NASA is receiving $1 billion, which it says will be used to restore NASA-owned facilities damaged from hurricanes and other natural disasters, advancements in science and aeronautics programs.
Department of Housing and Urban Development
The stimulus provides HUD with $13.61 billion for projects and programs, nearly 75 percent of which was allocated to state and local recipients on Feb. 25. HUD says the money will help generate jobs, modernize homes to make them energy efficient and help families hit hard by the economic recession.
Department of Energy
The DOE has set out to use the funds to create or protect nearly 3.5 million jobs over the next two years, reduce dependence on foreign oil, invest in green technology, renewable energy projects and scientific research.
Department of Education
Around $141 billion will go for saving or creating early childhood, K-12 and higher education jobs; create construction jobs related to school modernization projects; raising Pell grants and tuition tax credits for college, among other programs.
Corporation for National and Community Service
The $201 million in funding will, according to the CNCS, support an expansion of AmeriCorps’ state and national and programs that a aimed at "engaging citizens in addressing unmet needs and strengthening communities."
Department of Defense
The DOD is receiving around $7.4 billion in stimulus funds – and says it will spend the funds to upgrade facilities, make energy-related improvements, pay for military construction of hospitals, child development centers and facilities used to house soldiers and their families.
Department of Justice
The DOJ will use the $4 billion its received to "enhance state, local, and tribal law enforcement efforts, including the hiring of new police officers, to combat violence against women, and to fight Internet crimes against children."
Department of Treasury
The Treasury Department has allocated its share of the stimulus funds to go to the administrative budget: IRS Health Insurance Tax Credit Administration; Treasury Inspector General for Tax Administration; Community Development Financial Institutions; Financial Management Service; Internal Revenue Service.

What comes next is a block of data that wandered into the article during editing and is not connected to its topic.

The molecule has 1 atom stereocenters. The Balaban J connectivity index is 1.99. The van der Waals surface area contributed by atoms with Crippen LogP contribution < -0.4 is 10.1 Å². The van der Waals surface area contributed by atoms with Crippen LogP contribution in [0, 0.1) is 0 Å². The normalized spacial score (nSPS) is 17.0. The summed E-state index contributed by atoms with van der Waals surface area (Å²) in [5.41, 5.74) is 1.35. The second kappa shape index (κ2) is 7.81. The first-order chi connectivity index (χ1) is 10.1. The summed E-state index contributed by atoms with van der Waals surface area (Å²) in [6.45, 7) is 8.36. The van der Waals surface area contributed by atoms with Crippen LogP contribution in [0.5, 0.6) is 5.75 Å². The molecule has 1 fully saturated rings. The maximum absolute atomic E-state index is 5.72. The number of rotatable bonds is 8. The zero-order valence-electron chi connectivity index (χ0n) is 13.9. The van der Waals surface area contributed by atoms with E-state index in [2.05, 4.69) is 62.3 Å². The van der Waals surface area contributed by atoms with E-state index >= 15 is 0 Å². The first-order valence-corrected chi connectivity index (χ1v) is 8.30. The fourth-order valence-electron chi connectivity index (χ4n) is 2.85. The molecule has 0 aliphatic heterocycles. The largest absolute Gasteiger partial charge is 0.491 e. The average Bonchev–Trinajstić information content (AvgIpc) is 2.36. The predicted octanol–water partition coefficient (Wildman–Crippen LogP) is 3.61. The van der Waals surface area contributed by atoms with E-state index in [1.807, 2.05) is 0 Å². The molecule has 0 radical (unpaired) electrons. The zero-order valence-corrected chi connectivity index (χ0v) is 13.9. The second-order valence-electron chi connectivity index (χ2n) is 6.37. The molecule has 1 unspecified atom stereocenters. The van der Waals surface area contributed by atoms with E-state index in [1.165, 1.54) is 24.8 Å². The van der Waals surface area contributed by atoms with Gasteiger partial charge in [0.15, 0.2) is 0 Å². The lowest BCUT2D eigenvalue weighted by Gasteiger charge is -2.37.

That’s all good stuff, but I still have to ask, what does this actually do for those of us who struggle from paycheck to paycheck?
I mean, it’s nice that stimulus money will help reduce diesel emission and rebuild NASA’s hurricane-damaged facilities, but what does that do for my financial well-being and my future...or for that matter, yours?
Here’s what I think. You want to rebuild America? You want to truly make a difference? Give the money directly to the American people. Instead of spending money to help people who are offended by the smell of neighboring pig farms, put that money into the hands of the American people – with conditions, of course. Designate at least half of what each household gets to paying off debt, including mortgages, cars, credit cards...whatever. Require that a substantial percentage of it be placed into an interest-bearing savings account. Require that a percentage of it go toward continuing education or job training for the adults in the household, and toward post-secondary education for the children.
And last, but certainly not least, require that a decent portion of the funds be given to the charity of choice for that household. They could give it to a needy neighbor or family member, a nonprofit organization or their church. But whatever route it takes, that portion of the funding would be utilized to serve someone other than those who live in that household. The lesson? You’ve now taught that household to think of people other than themselves.
Think my plan has loopholes? Issues? Well, so does the one Congress passed and our president signed. At least my plan teaches people to take care of their own needs and those of others responsibly. It’s that kind of thinking that will help America the most.
Put that in your pipe and smoke it, Mr. President.